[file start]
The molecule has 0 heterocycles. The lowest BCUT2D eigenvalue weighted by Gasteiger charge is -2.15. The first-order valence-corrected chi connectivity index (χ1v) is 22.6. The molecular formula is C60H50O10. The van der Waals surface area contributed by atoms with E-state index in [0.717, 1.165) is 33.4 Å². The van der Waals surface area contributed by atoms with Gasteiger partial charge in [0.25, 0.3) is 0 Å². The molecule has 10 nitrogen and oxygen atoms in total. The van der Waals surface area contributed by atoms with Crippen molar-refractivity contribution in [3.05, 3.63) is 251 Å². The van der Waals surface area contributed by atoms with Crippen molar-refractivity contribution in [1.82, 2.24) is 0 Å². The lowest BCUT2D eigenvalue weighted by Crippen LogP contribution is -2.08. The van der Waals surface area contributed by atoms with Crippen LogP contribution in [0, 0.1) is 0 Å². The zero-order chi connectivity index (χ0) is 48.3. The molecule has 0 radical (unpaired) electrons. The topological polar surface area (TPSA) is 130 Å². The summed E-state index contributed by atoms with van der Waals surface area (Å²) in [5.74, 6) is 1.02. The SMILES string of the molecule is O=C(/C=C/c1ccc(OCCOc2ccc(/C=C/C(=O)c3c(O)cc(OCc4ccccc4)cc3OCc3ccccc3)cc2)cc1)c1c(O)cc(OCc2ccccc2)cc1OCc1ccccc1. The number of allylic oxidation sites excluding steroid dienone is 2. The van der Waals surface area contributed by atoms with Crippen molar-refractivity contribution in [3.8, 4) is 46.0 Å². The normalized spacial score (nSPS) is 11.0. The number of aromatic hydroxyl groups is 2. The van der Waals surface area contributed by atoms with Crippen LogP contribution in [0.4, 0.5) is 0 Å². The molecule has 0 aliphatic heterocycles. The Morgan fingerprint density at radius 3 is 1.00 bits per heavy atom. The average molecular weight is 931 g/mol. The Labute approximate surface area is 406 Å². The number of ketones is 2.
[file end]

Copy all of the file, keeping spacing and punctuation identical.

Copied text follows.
The molecule has 0 heterocycles. The lowest BCUT2D eigenvalue weighted by Gasteiger charge is -2.15. The first-order valence-corrected chi connectivity index (χ1v) is 22.6. The molecular formula is C60H50O10. The van der Waals surface area contributed by atoms with E-state index in [0.717, 1.165) is 33.4 Å². The van der Waals surface area contributed by atoms with Gasteiger partial charge in [0.25, 0.3) is 0 Å². The molecule has 10 nitrogen and oxygen atoms in total. The van der Waals surface area contributed by atoms with Crippen molar-refractivity contribution in [3.05, 3.63) is 251 Å². The van der Waals surface area contributed by atoms with Crippen molar-refractivity contribution in [1.82, 2.24) is 0 Å². The lowest BCUT2D eigenvalue weighted by Crippen LogP contribution is -2.08. The van der Waals surface area contributed by atoms with Crippen LogP contribution in [0, 0.1) is 0 Å². The zero-order chi connectivity index (χ0) is 48.3. The molecule has 0 radical (unpaired) electrons. The topological polar surface area (TPSA) is 130 Å². The summed E-state index contributed by atoms with van der Waals surface area (Å²) in [5.74, 6) is 1.02. The SMILES string of the molecule is O=C(/C=C/c1ccc(OCCOc2ccc(/C=C/C(=O)c3c(O)cc(OCc4ccccc4)cc3OCc3ccccc3)cc2)cc1)c1c(O)cc(OCc2ccccc2)cc1OCc1ccccc1. The number of allylic oxidation sites excluding steroid dienone is 2. The van der Waals surface area contributed by atoms with Crippen molar-refractivity contribution in [3.8, 4) is 46.0 Å². The normalized spacial score (nSPS) is 11.0. The number of aromatic hydroxyl groups is 2. The van der Waals surface area contributed by atoms with Crippen LogP contribution in [0.4, 0.5) is 0 Å². The molecule has 0 aliphatic heterocycles. The Morgan fingerprint density at radius 3 is 1.00 bits per heavy atom. The average molecular weight is 931 g/mol. The Labute approximate surface area is 406 Å². The number of ketones is 2.